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Ryan O'Ryan

LGBTQIA+ Youth Supports Study

Faculty mentor: Dr. Shelby McDonald

Department: Social Work

In a nutshell: We collect data from LGBTQIA+ people aged 15-21 about their lived experiences and, if applicable, their relationships with their pets.

In a bigger shell: LGBTQ+ (lesbian, gay, bisexual, transgender, queer, and other sexual and gender minority identities) youth and emerging adults are a diverse group of young people facing stigma, victimization and discrimination at levels that impact their well-being. There is growing evidence that social support is a crucial protective factor that attenuates the impact of LGBTQ-specific stressors (i.e., victimization, discrimination) on mental health; however, to date, studies examining social support among LGBTQ+ youth and emerging adults have been limited to exploring the impact of relationships with other humans. We are collecting data from youth ages 12-21 years to understand whether and how pet ownership relates to well-being in LGBTQ+ young people (ages 12-21 years), and whether human-animal interaction (HAI) operates as a protective factor in this population. This study involves collaboration with four organizations serving LGBTQ+ youth in Virginia: Side by Side, Nationz Foundation, Planned Parenthood Virginia League and Health Brigade.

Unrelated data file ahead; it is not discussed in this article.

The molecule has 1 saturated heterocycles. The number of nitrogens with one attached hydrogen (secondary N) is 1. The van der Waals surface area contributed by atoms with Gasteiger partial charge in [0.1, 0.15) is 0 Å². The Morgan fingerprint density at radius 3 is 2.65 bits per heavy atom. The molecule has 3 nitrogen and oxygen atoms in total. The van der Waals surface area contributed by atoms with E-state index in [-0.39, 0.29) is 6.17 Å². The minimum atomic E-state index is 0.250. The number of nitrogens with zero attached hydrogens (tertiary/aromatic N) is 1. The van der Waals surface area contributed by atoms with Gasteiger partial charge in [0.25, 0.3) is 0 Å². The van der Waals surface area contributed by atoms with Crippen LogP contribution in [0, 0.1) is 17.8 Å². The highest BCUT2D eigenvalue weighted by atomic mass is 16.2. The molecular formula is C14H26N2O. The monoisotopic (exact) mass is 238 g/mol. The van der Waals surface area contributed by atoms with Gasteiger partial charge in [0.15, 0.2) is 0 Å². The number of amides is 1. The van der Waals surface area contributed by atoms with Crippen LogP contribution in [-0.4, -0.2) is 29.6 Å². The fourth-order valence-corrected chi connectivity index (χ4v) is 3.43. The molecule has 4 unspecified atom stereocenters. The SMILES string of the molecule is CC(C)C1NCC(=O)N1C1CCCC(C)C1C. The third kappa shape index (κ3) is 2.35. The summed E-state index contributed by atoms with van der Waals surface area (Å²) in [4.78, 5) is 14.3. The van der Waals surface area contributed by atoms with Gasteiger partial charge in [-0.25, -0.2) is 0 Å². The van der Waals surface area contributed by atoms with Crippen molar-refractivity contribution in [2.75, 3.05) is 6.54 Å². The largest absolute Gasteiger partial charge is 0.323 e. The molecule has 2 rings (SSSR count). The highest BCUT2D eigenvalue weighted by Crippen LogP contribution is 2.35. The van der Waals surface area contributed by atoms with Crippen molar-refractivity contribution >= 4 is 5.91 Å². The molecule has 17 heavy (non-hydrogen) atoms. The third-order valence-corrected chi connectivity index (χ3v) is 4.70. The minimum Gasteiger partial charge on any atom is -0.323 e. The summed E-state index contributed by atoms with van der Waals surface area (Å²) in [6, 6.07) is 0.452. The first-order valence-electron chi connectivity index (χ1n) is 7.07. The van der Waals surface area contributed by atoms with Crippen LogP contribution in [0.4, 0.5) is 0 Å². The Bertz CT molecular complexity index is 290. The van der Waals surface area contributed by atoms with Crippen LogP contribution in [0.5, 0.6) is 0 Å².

End of year goal: In the long run, the hope is to improve quality of life for LGBTQIA+ youth by understanding whether close relationships with animals can protect these youths from some of the effects of discrimination.

A tip for others: In some cases your relationship with your mentor may be more important than your overall interest in the project regarding how much you enjoy the work and how much you learn from the experience. If your relationship with your mentor is poor, you’re not going to have a good time.

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